When I first started working in dementia care, I learned the same things that everyone else learns.
I learned about Teepa Snow’s philosophy of “Redirection and Distraction,” which was part of her Positive Approach to Care technique. I also learned about Naomi’s Feil’s “Validation” technique. I learned that “lying” was a no-no, but that you could dance around someone’s reality by saying things like, “Sounds like you miss your mom,” or, “Tell me how you feel about that.”
One day, very early in my career, a resident of mine was asking about her husband. “Where is my husband? He was supposed to pick me up an hour ago!” she cried. Using what I’d learned, I sat down with her and began to engage.
EMBRACE/EMBRACING THEIR REALITY™ is my trademarked phrase.
“Sounds like you miss your husband,” I offered. She looked me dead in the eye, squinted, and bit her lip. “Yeah. And I want to know where he is. Why does no one actually say anything around here?” she demanded.
This shocked me. But, I did what I’d learned: I validated her feelings and asked her how she felt. I realized, though, that I hadn’t actually answered her question. I’d just redirected her. I “validated” her world, but I didn’t actually go there with her.
Another time, I spent two hours trying to get a very irritated resident off of a bus. The bus had taken Eileen, one of my favorite residents, to the doctor’s office. This had not been a particularly enjoyable ride, and by the time she got back to our assisted living community, she was not in a good mood.
We tried everything, but could not get this woman off the bus. I tried to redirect her. I tried to distract her. I tried to chat with her about where she’d been and even tried to explain that the bus was not going to be able to take her to her house, which is where she wanted it to go.
Finally, I asked the bus driver to drive us around for a little bit. He ended up taking us to the back of the building about ten minutes later, and I told her that we “had to get off here, so that we could transfer to another bus later to eventually take her home.” Hearing this, Eileen got off the bus. We went inside.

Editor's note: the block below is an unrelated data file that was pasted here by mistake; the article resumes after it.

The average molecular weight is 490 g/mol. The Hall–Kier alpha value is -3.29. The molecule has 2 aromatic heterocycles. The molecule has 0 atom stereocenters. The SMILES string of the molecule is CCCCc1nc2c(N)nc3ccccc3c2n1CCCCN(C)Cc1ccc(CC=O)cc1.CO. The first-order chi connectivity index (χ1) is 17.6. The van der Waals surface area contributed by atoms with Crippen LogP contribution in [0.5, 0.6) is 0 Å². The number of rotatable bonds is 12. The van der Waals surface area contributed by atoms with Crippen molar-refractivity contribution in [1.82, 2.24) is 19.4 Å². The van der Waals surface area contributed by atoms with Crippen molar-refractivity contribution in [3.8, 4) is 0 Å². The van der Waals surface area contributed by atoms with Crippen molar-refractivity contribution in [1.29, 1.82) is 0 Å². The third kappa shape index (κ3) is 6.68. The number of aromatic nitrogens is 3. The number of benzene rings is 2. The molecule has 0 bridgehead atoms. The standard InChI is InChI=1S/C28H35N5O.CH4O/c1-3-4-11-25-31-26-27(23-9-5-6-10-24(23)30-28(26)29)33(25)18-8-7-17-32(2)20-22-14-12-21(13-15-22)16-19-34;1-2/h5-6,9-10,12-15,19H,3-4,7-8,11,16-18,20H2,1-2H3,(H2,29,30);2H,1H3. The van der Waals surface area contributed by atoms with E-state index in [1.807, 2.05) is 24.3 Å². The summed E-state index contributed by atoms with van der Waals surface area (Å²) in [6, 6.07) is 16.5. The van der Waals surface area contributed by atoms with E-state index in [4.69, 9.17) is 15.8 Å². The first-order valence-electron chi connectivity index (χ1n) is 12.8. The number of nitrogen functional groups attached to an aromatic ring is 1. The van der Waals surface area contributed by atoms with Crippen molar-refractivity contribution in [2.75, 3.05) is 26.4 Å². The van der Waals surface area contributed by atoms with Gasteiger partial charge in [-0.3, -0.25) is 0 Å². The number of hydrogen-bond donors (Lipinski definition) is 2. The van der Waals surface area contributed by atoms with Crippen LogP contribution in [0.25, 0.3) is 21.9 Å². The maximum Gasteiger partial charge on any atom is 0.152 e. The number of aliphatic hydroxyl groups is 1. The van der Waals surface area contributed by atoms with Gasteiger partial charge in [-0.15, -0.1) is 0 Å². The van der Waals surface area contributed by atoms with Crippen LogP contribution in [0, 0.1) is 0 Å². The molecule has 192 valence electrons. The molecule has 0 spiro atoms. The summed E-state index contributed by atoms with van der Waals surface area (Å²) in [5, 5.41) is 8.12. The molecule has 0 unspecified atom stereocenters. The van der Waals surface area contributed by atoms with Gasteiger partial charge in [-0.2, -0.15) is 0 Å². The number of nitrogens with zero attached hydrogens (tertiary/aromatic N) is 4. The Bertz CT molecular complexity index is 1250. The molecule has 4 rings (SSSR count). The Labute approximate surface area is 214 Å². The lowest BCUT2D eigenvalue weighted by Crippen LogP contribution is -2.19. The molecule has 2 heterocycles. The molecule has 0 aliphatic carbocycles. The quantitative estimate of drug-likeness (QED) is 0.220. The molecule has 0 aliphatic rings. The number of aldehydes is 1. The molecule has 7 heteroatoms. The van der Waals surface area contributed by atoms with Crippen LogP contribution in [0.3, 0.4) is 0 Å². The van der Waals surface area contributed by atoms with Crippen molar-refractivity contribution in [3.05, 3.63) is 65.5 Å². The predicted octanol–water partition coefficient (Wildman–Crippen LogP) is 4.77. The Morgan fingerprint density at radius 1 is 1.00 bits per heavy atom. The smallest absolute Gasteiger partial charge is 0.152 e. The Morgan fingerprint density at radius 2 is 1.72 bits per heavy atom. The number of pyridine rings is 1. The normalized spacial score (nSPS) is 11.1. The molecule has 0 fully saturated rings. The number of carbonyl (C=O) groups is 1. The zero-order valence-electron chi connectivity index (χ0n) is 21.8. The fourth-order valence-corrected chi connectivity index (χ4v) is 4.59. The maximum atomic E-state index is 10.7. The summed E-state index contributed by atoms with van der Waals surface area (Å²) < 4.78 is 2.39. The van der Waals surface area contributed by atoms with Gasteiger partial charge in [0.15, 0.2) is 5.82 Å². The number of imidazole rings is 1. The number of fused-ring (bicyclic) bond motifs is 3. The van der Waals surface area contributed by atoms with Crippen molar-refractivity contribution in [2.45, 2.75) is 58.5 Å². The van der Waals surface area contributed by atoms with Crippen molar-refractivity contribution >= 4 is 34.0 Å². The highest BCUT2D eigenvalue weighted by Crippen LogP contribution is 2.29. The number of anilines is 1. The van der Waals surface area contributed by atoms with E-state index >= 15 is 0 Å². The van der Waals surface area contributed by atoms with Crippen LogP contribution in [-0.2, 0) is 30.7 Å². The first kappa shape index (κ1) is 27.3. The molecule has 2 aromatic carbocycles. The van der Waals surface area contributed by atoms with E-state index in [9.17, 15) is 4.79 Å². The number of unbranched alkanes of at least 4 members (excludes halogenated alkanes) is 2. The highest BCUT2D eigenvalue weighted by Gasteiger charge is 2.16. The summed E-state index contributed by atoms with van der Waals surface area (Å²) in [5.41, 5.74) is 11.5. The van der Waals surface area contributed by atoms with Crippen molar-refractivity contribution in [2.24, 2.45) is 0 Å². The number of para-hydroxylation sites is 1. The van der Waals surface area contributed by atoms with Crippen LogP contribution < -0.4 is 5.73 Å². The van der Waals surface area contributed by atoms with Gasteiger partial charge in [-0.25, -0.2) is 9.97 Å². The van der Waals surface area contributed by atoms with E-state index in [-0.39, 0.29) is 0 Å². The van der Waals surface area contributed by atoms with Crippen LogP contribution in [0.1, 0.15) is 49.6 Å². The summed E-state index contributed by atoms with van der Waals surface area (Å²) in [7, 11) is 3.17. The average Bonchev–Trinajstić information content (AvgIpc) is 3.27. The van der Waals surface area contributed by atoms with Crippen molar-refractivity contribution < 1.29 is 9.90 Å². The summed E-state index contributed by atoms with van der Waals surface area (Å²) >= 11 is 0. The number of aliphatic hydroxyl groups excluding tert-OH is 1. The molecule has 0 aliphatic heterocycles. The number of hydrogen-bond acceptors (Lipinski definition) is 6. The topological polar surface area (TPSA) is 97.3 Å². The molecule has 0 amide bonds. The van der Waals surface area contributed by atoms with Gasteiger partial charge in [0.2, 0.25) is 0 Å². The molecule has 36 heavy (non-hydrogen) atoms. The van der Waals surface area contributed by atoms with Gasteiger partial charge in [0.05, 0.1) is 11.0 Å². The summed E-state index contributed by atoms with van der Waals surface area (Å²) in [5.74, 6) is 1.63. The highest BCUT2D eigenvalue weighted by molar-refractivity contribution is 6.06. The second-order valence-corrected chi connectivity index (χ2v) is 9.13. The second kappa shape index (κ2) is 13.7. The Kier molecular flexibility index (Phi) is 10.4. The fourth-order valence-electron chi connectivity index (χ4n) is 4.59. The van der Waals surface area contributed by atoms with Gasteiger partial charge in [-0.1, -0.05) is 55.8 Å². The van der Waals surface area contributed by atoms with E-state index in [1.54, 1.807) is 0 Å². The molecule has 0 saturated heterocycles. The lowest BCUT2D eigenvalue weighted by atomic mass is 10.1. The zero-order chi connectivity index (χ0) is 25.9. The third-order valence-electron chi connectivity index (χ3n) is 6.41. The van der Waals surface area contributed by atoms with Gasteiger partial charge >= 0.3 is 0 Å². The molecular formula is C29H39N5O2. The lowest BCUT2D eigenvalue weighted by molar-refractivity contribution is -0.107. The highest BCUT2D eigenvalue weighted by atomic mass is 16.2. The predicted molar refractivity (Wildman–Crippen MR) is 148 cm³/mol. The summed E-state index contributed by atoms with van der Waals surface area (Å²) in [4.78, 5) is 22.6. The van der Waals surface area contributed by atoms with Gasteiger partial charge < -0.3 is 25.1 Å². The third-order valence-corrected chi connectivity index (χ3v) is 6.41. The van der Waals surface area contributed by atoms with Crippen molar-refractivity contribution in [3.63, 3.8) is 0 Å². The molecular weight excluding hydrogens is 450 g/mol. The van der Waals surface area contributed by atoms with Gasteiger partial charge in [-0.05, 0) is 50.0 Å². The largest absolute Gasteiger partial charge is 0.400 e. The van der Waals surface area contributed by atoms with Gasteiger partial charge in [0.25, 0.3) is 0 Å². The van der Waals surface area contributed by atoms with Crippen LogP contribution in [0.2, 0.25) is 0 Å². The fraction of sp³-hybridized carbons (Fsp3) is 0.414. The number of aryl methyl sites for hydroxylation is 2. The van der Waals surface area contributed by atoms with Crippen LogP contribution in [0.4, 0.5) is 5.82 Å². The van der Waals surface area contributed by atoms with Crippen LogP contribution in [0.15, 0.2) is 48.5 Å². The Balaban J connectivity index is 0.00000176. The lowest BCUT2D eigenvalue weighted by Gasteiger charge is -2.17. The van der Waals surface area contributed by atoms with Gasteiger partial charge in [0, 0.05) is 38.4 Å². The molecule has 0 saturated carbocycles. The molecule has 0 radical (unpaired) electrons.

My staff was thrilled that she was safely inside the building, but I was completely exhausted. I was also confused: had I done this whole thing the wrong way?
I was so confused by this—this feeling that I’d “lied” to get her to leave the bus with me—that I actually emailed Teepa Snow, who I’d met at a conference. As busy as a woman as she is, Teepa got back to me pretty quickly. “It sounds like you did the right thing. You did what you needed to do,” she replied.
That was great to hear, but it left me thinking…if that, then what? If it was okay for me to do that, but it’s technically a lie, how is that in-line with the dementia care theories I’d learned?
This was when I started developing my Embracing Their RealityTM theory.
Teaching families and care staff to “never lie!” to people with dementia is too confusing. (See an article by Feil here.)
Dementia care is a gray area, and telling people to “always do this, but not this, but sometimes this” just doesn’t work.
Here’s what Feil says in her article, “The Myth of the Therapeutic Lie: Lying Is Not Validation” —
From Feil’s article
I respectfully disagree with Feil when it comes to what “lying” really means. I don’t believe that a person living with memory loss can truly grieve appropriately. I believe that grieving or understanding about changes in one’s life requires two things: an understanding of the passage of time and the ability to retain information. People living with dementia have neither.